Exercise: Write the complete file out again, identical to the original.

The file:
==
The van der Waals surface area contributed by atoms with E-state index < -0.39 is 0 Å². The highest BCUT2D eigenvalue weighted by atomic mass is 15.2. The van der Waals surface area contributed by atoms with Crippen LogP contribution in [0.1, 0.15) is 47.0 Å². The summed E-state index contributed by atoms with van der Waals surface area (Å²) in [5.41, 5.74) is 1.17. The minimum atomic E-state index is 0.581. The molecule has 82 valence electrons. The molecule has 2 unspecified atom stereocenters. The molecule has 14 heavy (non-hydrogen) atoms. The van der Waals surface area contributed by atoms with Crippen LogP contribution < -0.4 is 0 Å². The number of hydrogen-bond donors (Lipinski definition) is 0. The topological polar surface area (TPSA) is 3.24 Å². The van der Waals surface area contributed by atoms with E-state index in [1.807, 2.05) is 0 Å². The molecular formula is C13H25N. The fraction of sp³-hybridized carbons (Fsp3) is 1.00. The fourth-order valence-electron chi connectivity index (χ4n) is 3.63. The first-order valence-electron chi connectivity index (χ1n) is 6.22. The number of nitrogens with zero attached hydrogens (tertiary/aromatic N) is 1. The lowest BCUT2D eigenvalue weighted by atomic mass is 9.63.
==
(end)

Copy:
The van der Waals surface area contributed by atoms with E-state index < -0.39 is 0 Å². The highest BCUT2D eigenvalue weighted by atomic mass is 15.2. The van der Waals surface area contributed by atoms with Crippen LogP contribution in [0.1, 0.15) is 47.0 Å². The summed E-state index contributed by atoms with van der Waals surface area (Å²) in [5.41, 5.74) is 1.17. The minimum atomic E-state index is 0.581. The molecule has 82 valence electrons. The molecule has 2 unspecified atom stereocenters. The molecule has 14 heavy (non-hydrogen) atoms. The van der Waals surface area contributed by atoms with Crippen LogP contribution < -0.4 is 0 Å². The number of hydrogen-bond donors (Lipinski definition) is 0. The topological polar surface area (TPSA) is 3.24 Å². The van der Waals surface area contributed by atoms with E-state index in [1.807, 2.05) is 0 Å². The molecular formula is C13H25N. The fraction of sp³-hybridized carbons (Fsp3) is 1.00. The fourth-order valence-electron chi connectivity index (χ4n) is 3.63. The first-order valence-electron chi connectivity index (χ1n) is 6.22. The number of nitrogens with zero attached hydrogens (tertiary/aromatic N) is 1. The lowest BCUT2D eigenvalue weighted by atomic mass is 9.63.